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Semi-official Robe (with dragon design)
San Diego Museum of Art, San Diego, California (December 8, 1954 - )
Asian Court Rotation
Ji-fu is a semi-formal robe for court functions worn by both men and women in a wide spectrum of Qing society. It was not worn for ritual or formal, ceremonial occasions. The four-clawed dragon, or mang, indicates that the owner of this robe was a lower ranking prince or official. The five-clawed dragon, long, was typically reserved for the emperor, the imperial family, and, with the emperor’s permission, select high-ranking officials. The peony—king of flowers—is a motif seen throughout the lavish ornamentation on this robe. It is paired with the eight auspicious symbols of Buddhism as understood in Qing-dynasty China: endless knot (infinite wisdom and compassion of Buddha) wheel of law (Buddhist doctrine) conch (far-reaching sound of Buddha’s teachings) lotus (purity) standard of victory (victory of the Buddha’s teachings) vase (the elixir of life) twin fish (freedom from constraints) princely canopy (protection under spiritual power) Two of the eight symbols, the twin fish and the princely canopy are combined and featured below the largest, central dragon. Blossoming peonies and the Eight Treasures (wish-granting pearl, double lozenges, stone chime, rhinoceros horns, double coins, ingot, coral, and wish-granting scepter) emerge from the turbulent wave design known as “hurricane wave border,” which is characteristic of mid-18th century imperial textiles.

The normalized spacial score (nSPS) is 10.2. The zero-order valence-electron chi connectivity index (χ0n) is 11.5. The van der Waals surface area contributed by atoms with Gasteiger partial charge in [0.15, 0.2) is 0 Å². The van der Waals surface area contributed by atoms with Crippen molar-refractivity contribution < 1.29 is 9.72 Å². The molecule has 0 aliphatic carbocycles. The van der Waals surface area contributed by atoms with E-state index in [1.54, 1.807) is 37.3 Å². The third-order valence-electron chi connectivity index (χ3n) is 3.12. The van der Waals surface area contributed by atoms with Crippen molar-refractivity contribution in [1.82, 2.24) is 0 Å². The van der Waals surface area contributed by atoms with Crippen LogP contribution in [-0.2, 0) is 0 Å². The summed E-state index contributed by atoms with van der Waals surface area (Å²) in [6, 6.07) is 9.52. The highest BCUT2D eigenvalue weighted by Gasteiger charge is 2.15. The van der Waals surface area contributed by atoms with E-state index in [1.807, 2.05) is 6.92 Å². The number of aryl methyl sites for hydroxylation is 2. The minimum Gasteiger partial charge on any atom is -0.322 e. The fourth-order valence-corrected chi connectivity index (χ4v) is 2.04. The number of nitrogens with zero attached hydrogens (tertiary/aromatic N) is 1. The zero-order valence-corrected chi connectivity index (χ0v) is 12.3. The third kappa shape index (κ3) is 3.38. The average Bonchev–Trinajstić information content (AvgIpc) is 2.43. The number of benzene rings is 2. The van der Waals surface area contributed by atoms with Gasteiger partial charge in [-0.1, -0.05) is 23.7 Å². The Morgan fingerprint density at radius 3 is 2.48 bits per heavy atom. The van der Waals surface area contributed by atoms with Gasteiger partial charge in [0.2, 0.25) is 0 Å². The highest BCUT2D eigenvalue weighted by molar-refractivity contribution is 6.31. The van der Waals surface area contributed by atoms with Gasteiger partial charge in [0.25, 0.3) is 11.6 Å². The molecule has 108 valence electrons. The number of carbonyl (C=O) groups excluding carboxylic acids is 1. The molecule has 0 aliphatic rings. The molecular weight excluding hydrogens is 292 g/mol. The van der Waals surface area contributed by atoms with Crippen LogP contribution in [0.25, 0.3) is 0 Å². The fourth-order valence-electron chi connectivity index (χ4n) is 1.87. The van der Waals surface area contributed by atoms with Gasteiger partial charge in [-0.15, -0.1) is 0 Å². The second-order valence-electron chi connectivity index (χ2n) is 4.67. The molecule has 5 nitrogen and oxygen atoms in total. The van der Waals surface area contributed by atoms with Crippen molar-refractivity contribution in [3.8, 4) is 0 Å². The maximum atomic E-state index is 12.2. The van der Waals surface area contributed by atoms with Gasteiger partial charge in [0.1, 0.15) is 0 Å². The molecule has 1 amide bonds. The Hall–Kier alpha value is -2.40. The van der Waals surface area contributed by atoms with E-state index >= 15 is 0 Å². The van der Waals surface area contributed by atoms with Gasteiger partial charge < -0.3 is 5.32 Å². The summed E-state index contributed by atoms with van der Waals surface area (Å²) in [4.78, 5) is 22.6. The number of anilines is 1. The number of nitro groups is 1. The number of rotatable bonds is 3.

Last Updated: 3/15/2012
Dragon's Dancing: Chinese Ch'ing Dynesty Imperial Robes , 1/17/1992 - 3/22/1992
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